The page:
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Plastic Might Be Making You Obese

Researchers are looking into how chemicals included in packaging and other common items increase the production of fatty tissues.

With rates of obesity increasing over the previous ten years and moving to younger ages, the worldwide obesity crisis is getting worse, particularly among children. Approximately 40% of high school students in the US were overweight when they started high school. Since the 1970s, the prevalence of obesity has tripled worldwide, and by 2030, one billion people are projected to be obese.
Since obesity is directly associated with high blood pressure, diabetes, heart disease, and other significant health issues, the implications are severe.

Despite the severity of the issue, scientists are unable to agree on a single explanation, even if they are aware of numerous possible causes, such as heredity, stress, viruses, and alterations in sleeping patterns. Of course, the widespread use of highly processed foods that are heavy in sugar, salt, and fat has also contributed, particularly in Western countries where individuals today consume on average more calories per day than they did fifty years ago. Yet, according to recent scientific analyses, a significant portion of the enormous increase in obesity that has occurred throughout the world in the last 40 years is still unknown.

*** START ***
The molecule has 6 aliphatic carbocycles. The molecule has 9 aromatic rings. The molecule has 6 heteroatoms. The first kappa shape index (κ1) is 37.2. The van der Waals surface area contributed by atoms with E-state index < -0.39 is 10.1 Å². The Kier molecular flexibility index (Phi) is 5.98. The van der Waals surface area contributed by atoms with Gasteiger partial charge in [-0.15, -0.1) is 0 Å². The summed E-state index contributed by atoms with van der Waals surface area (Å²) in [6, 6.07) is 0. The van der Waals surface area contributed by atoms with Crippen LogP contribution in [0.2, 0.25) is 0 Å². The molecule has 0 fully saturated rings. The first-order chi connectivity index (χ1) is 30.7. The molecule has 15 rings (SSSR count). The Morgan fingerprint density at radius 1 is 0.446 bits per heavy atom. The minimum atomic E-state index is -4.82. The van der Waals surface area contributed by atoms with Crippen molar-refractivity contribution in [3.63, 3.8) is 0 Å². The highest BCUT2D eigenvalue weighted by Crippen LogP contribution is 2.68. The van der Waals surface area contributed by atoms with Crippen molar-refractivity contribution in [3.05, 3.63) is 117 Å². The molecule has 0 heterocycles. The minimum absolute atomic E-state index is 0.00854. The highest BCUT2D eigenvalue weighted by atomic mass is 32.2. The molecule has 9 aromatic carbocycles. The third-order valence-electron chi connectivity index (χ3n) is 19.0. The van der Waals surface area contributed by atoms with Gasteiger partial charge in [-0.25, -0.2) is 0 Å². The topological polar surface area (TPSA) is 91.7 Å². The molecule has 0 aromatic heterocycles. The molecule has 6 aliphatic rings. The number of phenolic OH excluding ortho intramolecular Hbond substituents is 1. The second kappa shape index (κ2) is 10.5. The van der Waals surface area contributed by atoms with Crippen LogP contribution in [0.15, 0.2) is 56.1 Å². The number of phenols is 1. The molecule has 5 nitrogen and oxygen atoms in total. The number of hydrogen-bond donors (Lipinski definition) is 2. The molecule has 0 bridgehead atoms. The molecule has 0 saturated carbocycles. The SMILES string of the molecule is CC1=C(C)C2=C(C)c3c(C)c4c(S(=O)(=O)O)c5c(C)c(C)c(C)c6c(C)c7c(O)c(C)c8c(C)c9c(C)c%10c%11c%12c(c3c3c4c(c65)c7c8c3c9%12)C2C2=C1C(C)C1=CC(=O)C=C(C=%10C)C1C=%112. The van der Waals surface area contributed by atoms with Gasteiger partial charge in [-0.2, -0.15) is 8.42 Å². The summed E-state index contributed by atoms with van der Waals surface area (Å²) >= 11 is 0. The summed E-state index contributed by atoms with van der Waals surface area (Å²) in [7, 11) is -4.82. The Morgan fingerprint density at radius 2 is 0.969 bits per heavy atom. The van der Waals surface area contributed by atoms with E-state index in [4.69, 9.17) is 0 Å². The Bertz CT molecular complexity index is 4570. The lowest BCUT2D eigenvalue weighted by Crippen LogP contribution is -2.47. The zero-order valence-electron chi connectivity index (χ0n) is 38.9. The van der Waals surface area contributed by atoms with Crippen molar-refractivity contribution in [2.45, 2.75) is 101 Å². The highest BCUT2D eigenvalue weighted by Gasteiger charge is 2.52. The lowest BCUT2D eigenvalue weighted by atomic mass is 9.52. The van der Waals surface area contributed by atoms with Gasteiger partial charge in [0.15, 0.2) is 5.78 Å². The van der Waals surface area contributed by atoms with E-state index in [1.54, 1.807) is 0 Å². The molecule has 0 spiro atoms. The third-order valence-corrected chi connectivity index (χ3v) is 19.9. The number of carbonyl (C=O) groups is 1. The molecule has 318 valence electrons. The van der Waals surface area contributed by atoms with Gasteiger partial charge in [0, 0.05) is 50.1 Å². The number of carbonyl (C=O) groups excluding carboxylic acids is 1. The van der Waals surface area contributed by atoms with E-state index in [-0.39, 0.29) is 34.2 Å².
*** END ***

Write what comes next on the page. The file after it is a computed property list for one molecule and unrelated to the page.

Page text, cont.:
The environment, especially the pervasive presence of chemicals that, even at very low doses, act to disturb the normal functioning of human metabolism and upend the body’s capacity to regulate its intake and expenditure of energy, is now thought by some scientists to be a significant underappreciated factor in obesity.